A Different Kind of Blue


It was 1992 and a little over a month from the Democratic National Convention when an Arkansas governor turned presidential candidate took to the Arsenio Hall stage with his saxophone. Donning sunglasses and a bright yellow tie, he went on to capture not just the attention of the country but Louisiana’s eight electoral votes and, ultimately, the presidency. The charismatic New Democrat went on to win the Bayou State again in 1996. Prior to Clinton, Louisiana had not voted for a Democratic candidate in a presidential election since another Southern governor, Jimmy Carter, ran in 1976. Twenty four years later the state remained red  with Donald Trump winning 58.5% of the vote. The only state in the deep south with a Democratic governor, the question of if Louisiana could flip blue again was asked by politicos and everyday voters alike. 

In a nail biting crescendo of election returns in the days following the November 2020 presidential election, Georgia flipped blue for the first time in almost 30 years. Now as Georgia nears its January 5th runoff, two Democratic congressional candidates on the ballot, Raphael Warnock and Jon Ossoff could clinch a Democrat majority in the Senate. Georgia’s current political climate is a result of the work of many organizations and people who have worked tirelessly to expand voter access and break the chains of systemic voter suppression efforts. Long considered a safe Republican stronghold, the changing demographics of Georgia’s suburban areas along with voter mobilization efforts targeting rural and metro areas are a literal blueprint for other states to follow. The sheer organizing prowess of political superstars like Stacey Abrams and her New Georgia Project create a harmonious melody of what can happen when progressive strategy and a cohesive statewide effort to energize and engage the electorate are prioritized. By supporting progressive candidates at both the municipal and state level, reengaging low propensity voters, organizing voter registration efforts which deliberately seek out potential voters whose values align with progressive ideology, and focusing on those newly enfranchised, Louisiana can do the same.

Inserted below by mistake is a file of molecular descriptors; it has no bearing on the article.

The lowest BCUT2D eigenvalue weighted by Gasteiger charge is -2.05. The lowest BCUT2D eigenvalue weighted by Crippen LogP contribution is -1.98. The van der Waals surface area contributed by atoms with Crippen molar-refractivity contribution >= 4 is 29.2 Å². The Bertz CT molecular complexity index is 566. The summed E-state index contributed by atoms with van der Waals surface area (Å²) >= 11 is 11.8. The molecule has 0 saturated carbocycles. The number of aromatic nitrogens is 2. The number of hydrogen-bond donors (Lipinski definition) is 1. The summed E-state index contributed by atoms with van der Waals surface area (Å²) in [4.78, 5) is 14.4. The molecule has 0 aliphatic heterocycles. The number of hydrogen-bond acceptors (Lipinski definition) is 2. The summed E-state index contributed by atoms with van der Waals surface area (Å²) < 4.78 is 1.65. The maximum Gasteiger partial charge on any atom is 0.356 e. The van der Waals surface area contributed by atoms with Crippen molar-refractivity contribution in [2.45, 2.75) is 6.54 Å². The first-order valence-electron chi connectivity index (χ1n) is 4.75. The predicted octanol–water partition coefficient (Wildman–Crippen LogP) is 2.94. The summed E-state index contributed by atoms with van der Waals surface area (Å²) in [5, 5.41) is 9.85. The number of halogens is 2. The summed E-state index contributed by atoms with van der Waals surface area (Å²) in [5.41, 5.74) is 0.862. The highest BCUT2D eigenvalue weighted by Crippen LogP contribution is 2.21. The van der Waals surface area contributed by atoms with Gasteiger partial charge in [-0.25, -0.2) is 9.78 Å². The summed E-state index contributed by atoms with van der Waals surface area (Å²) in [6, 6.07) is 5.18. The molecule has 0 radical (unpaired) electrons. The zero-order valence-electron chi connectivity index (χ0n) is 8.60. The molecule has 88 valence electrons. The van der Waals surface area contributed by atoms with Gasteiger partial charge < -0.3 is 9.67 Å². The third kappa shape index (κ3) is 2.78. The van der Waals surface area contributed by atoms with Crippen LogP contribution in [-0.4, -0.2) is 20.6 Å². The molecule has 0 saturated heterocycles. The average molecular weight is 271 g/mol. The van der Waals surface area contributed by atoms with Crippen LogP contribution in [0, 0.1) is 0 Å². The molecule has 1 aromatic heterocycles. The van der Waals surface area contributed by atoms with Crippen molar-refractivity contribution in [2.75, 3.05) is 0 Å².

Louisiana shattered all of its previously held records during the November 3rd presidential election. 70.1% of all registered voters participated either by mail or in person. Early voting numbers showed 45% of the 3 million voters participated early. This type of historic voter turnout does not come about by chance. A coalition of organizations including the NAACP’s Legal Defense Fund, The Power Coalition for Equity and Justice, its partners and two individuals brought a lawsuit, Harding v. Edwards, to expand safe voter access in light of the COVID-19 pandemic when the Secretary of State’s efforts proved to be inadequate. The winning lawsuit included increasing early voting days from 7 to 10 days and expanded criteria authorizing more people to vote by mail. 

The Secretary of State, who is tasked with ensuring a fair and equitable voting process  in the state, did not appeal the court’s decision. The effect of these changes in the lawsuit was clear. Additional early voting days allowed for more opportunities to vote in person. In parishes like Caddo where the population sits at just under 200,000 but currently only has one early voting location, the increased number of days and expanded voting hours allowed the northern Democratic anchor of the state multiple weekends and evenings for people to vote. Removing the hurdles of transportation and standing in long lines gave voters vote by mail access that was commonly only granted to those who met stringent criteria. The hope from those coalitions who won the lawsuit is now that the voters have taken advantage of these rules to exercise their Constitutional right and the expanded voting criteria will remain.